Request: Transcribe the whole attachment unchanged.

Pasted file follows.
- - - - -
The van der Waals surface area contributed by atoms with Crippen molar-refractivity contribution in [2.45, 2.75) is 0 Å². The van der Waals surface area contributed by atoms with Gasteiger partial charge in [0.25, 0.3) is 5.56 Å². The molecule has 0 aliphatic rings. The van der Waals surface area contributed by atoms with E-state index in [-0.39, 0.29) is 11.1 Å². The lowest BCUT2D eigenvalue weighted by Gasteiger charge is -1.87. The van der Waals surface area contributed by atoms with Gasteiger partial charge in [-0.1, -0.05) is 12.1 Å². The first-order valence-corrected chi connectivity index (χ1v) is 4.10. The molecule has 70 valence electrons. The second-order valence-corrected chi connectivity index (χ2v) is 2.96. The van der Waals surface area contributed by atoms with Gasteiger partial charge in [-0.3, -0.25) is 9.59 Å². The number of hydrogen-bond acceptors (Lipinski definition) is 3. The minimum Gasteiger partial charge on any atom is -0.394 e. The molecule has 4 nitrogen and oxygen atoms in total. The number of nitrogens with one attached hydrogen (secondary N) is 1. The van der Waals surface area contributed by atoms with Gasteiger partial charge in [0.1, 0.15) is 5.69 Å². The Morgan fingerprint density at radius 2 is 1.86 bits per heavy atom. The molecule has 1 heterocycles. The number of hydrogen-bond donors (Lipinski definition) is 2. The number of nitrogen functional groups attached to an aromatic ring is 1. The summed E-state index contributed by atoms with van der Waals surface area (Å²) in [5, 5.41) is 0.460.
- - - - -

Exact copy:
The van der Waals surface area contributed by atoms with Crippen molar-refractivity contribution in [2.45, 2.75) is 0 Å². The van der Waals surface area contributed by atoms with Gasteiger partial charge in [0.25, 0.3) is 5.56 Å². The molecule has 0 aliphatic rings. The van der Waals surface area contributed by atoms with E-state index in [-0.39, 0.29) is 11.1 Å². The lowest BCUT2D eigenvalue weighted by Gasteiger charge is -1.87. The van der Waals surface area contributed by atoms with Gasteiger partial charge in [-0.1, -0.05) is 12.1 Å². The first-order valence-corrected chi connectivity index (χ1v) is 4.10. The molecule has 70 valence electrons. The second-order valence-corrected chi connectivity index (χ2v) is 2.96. The van der Waals surface area contributed by atoms with Gasteiger partial charge in [-0.3, -0.25) is 9.59 Å². The number of hydrogen-bond acceptors (Lipinski definition) is 3. The minimum Gasteiger partial charge on any atom is -0.394 e. The molecule has 4 nitrogen and oxygen atoms in total. The number of nitrogens with one attached hydrogen (secondary N) is 1. The van der Waals surface area contributed by atoms with Gasteiger partial charge in [0.1, 0.15) is 5.69 Å². The Morgan fingerprint density at radius 2 is 1.86 bits per heavy atom. The molecule has 1 heterocycles. The number of hydrogen-bond donors (Lipinski definition) is 2. The number of nitrogen functional groups attached to an aromatic ring is 1. The summed E-state index contributed by atoms with van der Waals surface area (Å²) in [5, 5.41) is 0.460.